Are you willing to partner with a handful of students with retired-LE professor oversight on a small project tailored to your department/team needs? All project ideas considered, prefer those reated to mobile technology, with no anticipated cost to your organization.

I got excited about this even before Carter referred his readers to Cops 2.0, so please head on over, read the rest of his post and let us know if you’re interested. Thanks!

Policing for a future generation

Carefully balanced, technology can lead the wayI find Carter’s work — bringing younger citizens into active law enforcement research — especially important because, as 2012 begins, I think we need to take stock of where policing currently sits. In recent months I’ve seen a couple of opinions that indicate community policing, as we knew it in the 1990s, is dead; meanwhile, technology provides police with ever-increasing amounts of data about private citizens. Law enforcement, along with the societies it polices, is clearly in transition as technology and privacy collide at unprecedented rates.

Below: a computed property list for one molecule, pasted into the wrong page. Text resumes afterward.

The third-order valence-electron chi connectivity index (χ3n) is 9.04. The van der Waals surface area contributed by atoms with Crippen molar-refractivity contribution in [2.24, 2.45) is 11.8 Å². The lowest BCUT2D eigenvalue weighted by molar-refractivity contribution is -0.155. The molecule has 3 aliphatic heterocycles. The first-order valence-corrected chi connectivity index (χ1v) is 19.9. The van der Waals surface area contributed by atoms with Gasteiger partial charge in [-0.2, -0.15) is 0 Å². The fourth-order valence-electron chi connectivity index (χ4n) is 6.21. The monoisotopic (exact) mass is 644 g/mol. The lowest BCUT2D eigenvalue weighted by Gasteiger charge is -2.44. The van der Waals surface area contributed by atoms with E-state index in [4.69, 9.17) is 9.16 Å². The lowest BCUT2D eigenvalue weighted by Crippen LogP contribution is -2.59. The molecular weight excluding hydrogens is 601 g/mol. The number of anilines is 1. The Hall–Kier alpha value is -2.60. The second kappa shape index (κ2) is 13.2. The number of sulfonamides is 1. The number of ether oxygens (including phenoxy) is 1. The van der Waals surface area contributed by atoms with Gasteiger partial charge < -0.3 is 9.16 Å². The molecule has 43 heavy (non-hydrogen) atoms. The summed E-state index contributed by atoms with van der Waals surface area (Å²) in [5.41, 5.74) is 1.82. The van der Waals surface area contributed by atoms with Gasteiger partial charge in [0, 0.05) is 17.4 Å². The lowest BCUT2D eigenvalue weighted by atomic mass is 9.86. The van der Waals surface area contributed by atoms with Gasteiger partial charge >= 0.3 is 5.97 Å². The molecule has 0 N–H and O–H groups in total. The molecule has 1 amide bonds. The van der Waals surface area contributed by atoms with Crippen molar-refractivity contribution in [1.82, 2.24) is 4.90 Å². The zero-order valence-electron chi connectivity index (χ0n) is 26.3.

This is not just true of the kinds and amount of data an investigator can glean from social media, surveillance video, license plate readers, and so on. It will also increase as law enforcement becomes comfortable with technology such as:

How police use these technologies, the extent to which they use them, and what they do with the data will face intense public and legal scrutiny, as they should. Now’s the time to get comfortable with transparency; if you’re worried about the bad guys finding out how you use technology, then you need to get creative about understanding 1) what the public needs to know and 2) how to communicate it to reduce privacy fears without giving away too many details.

Transparency sits between accountability and exposure

This may be more important than you think. As Scott Dickson wrote the other day, some agencies remain steeped in politics, manipulating their crime statistics by asking officers not to take reports. This, as Scott writes, is a double public relations whammy: not only does it look bad to citizens, who are unlikely to support budget increases for such an unprofessional agency; it also hurts the agency’s ability to see (and thus respond to) emerging problem patterns.